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Best Physical Therapy's Health Information Library

Here, we have gathered health articles on almost every major subject in healthcare. Please explore, enjoy, and share this free resource provided by Best Physical Therapy

Complex Regional Pain Syndrome

Complex regional pain syndrome (CRPS) is a chronic pain condition. It causes intense pain, usually in the arms, hands, legs, or feet. It may happen after an injury, either to a nerve or to tissue in the affected area. Rest and time may only make it worse.

Symptoms in the affected area are

  • Dramatic changes in skin temperature, color, or texture
  • Intense burning pain
  • Extreme skin sensitivity
  • Swelling and stiffness in affected joints
  • Decreased ability to move the affected body part

The cause of CRPS is unknown. There is no specific diagnostic test. Your doctor will diagnose CRPS based on your signs and symptoms.

There is no cure. It can get worse over time, and may spread to other parts of the body. Occasionally the symptoms go away, either temporarily or for good. Treatment focuses on relieving the pain, and can include medicines, physical therapy, and nerve blocks.

NIH: National Institute of Neurological Disorders and Stroke

Peripheral Nerve Disorders

Your peripheral nerves are the ones outside your brain and spinal cord. Like static on a telephone line, peripheral nerve disorders distort or interrupt the messages between the brain and the rest of the body.

There are more than 100 kinds of peripheral nerve disorders. They can affect one nerve or many nerves. Some are the result of other diseases, like diabetic nerve problems. Others, like Guillain-Barre syndrome, happen after a virus infection. Still others are from nerve compression, like carpal tunnel syndrome or thoracic outlet syndrome. In some cases, like complex regional pain syndrome and brachial plexus injuries, the problem begins after an injury. Some people are born with peripheral nerve disorders.

Symptoms often start gradually, and then get worse. They include

  • Numbness
  • Pain
  • Burning or tingling
  • Muscle weakness
  • Sensitivity to touch

Treatment aims to treat any underlying problem, reduce pain and control symptoms.

NIH: National Institute of Neurological Disorders and Stroke

Autonomic Nervous System Disorders

Your autonomic nervous system is the part of your nervous system that controls involuntary actions, such as the beating of your heart and the widening or narrowing of your blood vessels. When something goes wrong in this system, it can cause serious problems, including

  • Blood pressure problems
  • Heart problems
  • Trouble with breathing and swallowing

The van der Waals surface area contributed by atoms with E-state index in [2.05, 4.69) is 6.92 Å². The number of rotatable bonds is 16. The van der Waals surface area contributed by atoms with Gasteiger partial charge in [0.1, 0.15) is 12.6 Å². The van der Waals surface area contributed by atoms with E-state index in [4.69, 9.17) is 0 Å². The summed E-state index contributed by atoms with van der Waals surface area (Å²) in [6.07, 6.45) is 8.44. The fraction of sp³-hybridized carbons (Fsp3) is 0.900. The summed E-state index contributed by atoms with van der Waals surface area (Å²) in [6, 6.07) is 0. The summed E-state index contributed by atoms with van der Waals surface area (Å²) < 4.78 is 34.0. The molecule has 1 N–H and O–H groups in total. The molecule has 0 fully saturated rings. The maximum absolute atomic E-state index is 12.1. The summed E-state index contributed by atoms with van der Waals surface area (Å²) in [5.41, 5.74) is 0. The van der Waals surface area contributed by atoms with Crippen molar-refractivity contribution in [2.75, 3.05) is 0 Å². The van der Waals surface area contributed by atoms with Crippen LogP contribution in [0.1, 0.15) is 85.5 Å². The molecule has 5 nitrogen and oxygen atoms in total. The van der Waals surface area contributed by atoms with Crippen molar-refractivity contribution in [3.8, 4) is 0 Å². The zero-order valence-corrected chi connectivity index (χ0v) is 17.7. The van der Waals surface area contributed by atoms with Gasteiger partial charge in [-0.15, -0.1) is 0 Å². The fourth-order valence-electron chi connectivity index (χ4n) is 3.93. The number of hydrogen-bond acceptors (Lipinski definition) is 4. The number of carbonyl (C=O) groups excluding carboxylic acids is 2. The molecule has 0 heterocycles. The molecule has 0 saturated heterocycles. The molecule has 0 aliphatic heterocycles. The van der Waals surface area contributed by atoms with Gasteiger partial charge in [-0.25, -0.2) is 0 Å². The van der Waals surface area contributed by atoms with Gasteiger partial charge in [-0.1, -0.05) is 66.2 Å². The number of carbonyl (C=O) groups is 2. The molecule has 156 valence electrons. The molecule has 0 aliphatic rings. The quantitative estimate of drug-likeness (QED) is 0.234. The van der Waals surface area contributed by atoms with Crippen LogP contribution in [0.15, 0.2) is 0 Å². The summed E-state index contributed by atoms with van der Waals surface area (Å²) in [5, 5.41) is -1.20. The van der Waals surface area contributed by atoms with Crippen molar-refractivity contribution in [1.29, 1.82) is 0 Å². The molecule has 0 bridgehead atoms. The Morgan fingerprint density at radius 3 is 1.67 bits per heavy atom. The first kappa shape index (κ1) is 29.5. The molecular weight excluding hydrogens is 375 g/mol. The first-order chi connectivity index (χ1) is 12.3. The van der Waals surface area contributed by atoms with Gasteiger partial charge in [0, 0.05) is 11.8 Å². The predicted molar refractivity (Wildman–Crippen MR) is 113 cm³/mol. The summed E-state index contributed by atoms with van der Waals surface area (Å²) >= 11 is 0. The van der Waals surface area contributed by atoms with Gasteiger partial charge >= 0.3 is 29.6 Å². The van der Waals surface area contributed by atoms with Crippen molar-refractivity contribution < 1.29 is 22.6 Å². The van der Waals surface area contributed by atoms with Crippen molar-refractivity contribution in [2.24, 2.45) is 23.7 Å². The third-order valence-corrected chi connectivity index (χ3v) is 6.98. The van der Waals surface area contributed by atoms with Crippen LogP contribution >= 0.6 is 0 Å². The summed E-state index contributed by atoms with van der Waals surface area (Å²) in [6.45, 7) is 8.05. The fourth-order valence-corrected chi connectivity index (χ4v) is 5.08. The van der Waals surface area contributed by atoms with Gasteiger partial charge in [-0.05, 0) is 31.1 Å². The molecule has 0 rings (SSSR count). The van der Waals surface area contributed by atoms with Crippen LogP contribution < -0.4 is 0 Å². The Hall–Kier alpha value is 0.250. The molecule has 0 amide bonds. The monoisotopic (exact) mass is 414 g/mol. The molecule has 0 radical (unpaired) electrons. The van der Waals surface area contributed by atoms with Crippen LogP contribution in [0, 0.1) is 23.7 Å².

• Erectile dysfunction in men

Autonomic nervous system disorders can occur alone or as the result of another disease, such as Parkinson's disease, alcoholism and diabetes. Problems can affect either part of the system, as in complex regional pain syndromes, or all of the system. Some types are temporary, but many worsen over time. When they affect your breathing or heart function, these disorders can be life-threatening.

Some autonomic nervous system disorders get better when an underlying disease is treated. Often, however, there is no cure. In that case, the goal of treatment is to improve symptoms.

NIH: National Institute of Neurological Disorders and Stroke

Neuromuscular Disorders

Neuromuscular disorders affect your neuromuscular system. They can cause problems with

  • The nerves that control your muscles
  • Your muscles
  • Communication between your nerves and muscles

These disorders can cause your muscles to become weak and waste away. You may also have symptoms such as spasms, twitching, and pain.

Examples of neuromuscular disorders include

  • Amyotrophic lateral sclerosis
  • Muscular dystrophy
  • Myasthenia gravis
  • Spinal muscular atrophy

There can be different causes for these diseases. Many of them are genetic.This means they are inherited (run in families) or are caused by a new mutation in your genes. Some neuromuscular disorders are autoimmune diseases. Sometimes the cause is unknown.

Many neuromuscular diseases have no cure. But treatments may improve symptoms, increase mobility, and lengthen life.

Neurologic Diseases

The brain, spinal cord, and nerves make up the nervous system. Together they control all the workings of the body. When something goes wrong with a part of your nervous system, you can have trouble moving, speaking, swallowing, breathing, or learning. You can also have problems with your memory, senses, or mood.

There are more than 600 neurologic diseases. Major types include

  • Diseases caused by faulty genes, such as Huntington's disease and muscular dystrophy
  • Problems with the way the nervous system develops, such as spina bifida
  • Degenerative diseases, where nerve cells are damaged or die, such as Parkinson's disease and Alzheimer's disease
  • Diseases of the blood vessels that supply the brain, such as stroke
  • Injuries to the spinal cord and brain
  • Seizure disorders, such as epilepsy
  • Cancer, such as brain tumors
  • infections, such as meningitis